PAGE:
Schemabinding isn’t a commonly used tool unless you are setting up an indexed view and then it can get lost in the crowd of other required restrictions. It does have uses outside of indexed views however. I could see using it if there is a mission critical view/function that just CAN’T break. By including the SCHEMABINDING clause you protect the view/function from unexpected changes to the tables underneath them. In fact if all of the data access in an application is through views and TVFs I might consider schemabinding all of them. It might be less important in a small shop with only a couple of developers and/or DBAs where everyone knows what changes are being made and what effect they will have. However if you are in a big shop with dozens of applications, may of which use the same databases, you can easily make a change to a table that breaks code in another application that you were completely unaware of.
So in the end SCHEMABINDING isn’t a world changing clause but still one that you should be aware of.
Edit: If you are interested Bert Wagner(t/b) has done a great video blog on this same subject.
Category: Index, Microsoft SQL Server, SQLServerPedia Syndication, T-SQL | Tags: code language, index, language sql, Microsoft SQL Server, T-SQL
28 thoughts on “SchemaBinding – What & Why”
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Another situation in which the schemabinding is useful
Great link! I wasn’t aware of that. I’ll have to give it a try myself.
And thank you, it’s a good read 🙂
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Great article.Learnt a lot.I have a qs.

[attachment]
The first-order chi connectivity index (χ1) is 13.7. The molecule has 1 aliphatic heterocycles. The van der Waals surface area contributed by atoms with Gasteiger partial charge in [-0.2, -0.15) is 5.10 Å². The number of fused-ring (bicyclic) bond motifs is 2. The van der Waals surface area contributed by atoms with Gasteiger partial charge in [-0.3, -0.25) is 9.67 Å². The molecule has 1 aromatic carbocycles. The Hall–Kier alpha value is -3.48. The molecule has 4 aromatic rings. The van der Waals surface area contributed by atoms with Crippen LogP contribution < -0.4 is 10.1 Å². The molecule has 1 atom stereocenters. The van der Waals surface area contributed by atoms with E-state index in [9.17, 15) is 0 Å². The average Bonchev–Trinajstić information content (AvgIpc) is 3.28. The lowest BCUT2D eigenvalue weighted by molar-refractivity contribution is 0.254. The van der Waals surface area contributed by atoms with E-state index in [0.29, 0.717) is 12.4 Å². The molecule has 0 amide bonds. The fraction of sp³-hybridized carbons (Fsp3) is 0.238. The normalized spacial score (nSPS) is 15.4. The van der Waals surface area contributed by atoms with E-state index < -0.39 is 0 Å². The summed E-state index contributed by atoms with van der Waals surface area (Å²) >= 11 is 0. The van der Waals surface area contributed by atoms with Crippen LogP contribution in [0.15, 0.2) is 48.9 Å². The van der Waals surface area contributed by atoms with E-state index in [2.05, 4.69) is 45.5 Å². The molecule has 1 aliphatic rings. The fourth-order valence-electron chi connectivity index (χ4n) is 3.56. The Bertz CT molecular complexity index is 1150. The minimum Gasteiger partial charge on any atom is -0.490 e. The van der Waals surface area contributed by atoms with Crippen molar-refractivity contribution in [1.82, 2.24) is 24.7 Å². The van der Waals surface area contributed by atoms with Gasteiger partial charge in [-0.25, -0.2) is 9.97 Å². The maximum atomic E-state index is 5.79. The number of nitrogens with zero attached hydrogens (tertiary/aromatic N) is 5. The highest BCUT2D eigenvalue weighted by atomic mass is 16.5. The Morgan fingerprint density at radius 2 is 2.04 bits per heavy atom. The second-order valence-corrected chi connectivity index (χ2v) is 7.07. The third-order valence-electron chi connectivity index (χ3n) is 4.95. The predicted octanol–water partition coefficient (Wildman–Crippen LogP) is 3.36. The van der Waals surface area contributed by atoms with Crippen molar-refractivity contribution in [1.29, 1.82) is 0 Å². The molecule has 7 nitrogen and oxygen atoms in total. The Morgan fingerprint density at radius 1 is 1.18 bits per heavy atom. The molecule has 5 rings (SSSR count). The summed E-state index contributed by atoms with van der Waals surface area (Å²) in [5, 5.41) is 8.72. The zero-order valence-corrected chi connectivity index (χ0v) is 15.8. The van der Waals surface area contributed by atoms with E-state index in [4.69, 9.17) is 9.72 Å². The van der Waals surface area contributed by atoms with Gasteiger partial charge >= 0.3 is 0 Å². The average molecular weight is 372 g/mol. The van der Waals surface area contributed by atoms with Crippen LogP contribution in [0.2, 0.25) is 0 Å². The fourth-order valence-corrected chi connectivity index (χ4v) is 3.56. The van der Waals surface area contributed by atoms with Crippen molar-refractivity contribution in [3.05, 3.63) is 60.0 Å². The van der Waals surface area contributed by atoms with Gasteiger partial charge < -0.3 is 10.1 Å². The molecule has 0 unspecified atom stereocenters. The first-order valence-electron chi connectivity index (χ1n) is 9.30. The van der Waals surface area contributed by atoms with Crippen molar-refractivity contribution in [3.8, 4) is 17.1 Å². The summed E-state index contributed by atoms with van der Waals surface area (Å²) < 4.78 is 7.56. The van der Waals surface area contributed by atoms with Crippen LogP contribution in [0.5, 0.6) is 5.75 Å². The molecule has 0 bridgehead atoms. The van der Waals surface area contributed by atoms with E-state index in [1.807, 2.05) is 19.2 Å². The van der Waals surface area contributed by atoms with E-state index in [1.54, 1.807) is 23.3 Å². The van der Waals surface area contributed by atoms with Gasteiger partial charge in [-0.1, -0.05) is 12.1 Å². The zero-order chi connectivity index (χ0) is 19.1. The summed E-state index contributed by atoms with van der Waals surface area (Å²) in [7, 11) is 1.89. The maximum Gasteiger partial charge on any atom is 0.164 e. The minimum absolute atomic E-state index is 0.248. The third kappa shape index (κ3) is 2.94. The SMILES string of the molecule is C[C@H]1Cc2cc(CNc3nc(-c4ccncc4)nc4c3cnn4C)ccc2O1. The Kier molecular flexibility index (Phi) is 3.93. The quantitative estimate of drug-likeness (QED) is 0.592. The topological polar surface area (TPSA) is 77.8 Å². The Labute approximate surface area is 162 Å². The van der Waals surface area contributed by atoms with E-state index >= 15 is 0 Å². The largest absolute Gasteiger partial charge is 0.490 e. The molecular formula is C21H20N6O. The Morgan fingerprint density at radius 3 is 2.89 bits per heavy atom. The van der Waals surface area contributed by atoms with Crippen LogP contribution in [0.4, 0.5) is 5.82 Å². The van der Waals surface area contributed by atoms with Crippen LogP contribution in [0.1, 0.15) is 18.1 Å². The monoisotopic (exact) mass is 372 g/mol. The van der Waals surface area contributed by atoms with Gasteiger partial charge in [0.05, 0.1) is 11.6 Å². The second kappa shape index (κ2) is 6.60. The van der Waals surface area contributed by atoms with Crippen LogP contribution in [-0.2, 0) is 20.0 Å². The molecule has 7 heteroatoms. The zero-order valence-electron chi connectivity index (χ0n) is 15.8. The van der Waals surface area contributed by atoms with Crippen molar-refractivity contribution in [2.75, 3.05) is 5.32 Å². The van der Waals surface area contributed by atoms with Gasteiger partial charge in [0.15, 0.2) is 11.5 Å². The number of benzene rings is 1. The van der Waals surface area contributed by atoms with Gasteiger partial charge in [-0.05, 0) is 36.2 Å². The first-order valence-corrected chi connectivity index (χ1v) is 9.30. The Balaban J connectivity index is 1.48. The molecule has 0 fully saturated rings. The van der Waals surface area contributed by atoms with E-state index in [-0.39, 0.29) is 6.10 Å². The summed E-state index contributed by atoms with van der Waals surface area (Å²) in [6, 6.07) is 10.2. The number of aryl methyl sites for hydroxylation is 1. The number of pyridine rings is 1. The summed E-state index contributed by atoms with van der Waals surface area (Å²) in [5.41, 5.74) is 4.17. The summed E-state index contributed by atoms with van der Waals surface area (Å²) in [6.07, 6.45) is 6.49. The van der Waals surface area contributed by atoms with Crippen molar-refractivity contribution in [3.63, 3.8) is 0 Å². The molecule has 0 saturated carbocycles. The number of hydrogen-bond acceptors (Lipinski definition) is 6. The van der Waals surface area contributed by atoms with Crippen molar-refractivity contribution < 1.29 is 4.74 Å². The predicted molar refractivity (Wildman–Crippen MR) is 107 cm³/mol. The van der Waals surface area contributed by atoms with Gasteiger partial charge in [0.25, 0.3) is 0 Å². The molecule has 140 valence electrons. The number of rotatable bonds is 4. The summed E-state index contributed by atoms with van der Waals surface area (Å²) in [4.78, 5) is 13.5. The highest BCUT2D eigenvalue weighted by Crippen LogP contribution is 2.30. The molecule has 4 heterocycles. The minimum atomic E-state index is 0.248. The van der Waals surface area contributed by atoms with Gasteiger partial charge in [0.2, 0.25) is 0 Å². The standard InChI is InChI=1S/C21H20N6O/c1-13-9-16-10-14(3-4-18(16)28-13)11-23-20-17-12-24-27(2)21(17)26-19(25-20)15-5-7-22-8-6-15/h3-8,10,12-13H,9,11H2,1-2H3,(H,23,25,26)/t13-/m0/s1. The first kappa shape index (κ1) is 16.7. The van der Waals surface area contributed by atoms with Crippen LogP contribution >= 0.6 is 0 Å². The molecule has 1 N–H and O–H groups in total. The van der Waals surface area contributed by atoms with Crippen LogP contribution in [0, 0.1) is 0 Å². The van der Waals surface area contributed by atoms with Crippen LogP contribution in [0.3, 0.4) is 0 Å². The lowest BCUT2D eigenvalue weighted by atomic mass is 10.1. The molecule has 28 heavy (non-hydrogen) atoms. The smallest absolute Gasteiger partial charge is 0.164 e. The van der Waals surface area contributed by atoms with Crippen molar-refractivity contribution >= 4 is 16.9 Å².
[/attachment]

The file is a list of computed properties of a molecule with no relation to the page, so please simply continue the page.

How to modify data in a schema binding view using trigger?
Details:-I have a view which is created using schemabinding. On which we cannot perform DML commands .I needed to use trigger for this purpose.I am using sql.
SchemaBinding has nothing to do with DML commands only the structure itself. Now some views aren’t updateable at all. In fact most aren’t. Only the simplest views are going to be updateable. I’ll try to get a post written on it in the near future 🙂
Thank you..But my question is
Is there way we can use triggers on schema bound view to perform DML commands.
I guess there is some how.
The schemabinding on the view shouldn’t have anything to do with any triggers you apply to it. If you are having a problem you might consider posting it to a forum where you can include code and more of a description.
[…] https://sqlstudies.com/2014/08/06/schemabinding-what-why/ […]
When using tSQLt Unit Test Framework, you will come across issues when using FakeTable method, which won’t allow you to fake a table that is linked to a view with schemabinding. Workaround will be needed.
Good to know! Thanks!
Another scenario for schemabinding is with the new row-level security feature which I believe requires it for the reason you specified. You certainly don’t want the schema of tables used in security policies changed willy nilly…
I haven’t really looked at the row level security yet. I’ll have to do that. Thanks for the tip 🙂
[…] using SQL Data Warehoue and Parallel Data Warehouse. It’s just a stripped down version. No SCHEMABINDING, no ENCRYPTION […]
Thanks for your contribution.
Any time 🙂
I couldn’t find any resources on SCHEMABINDING until I came across this! Thank you.
No problem. It’s a somewhat under rated setting in my opinion.
Thank you for this article! Very useful.
Thanks 🙂 Glad you liked it.
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Thank you so much. It makes a lot of sense
Thanks for your contribution.
Thank you for this document. It’s clear and to the point.
Thanks 🙂 I appreciate it.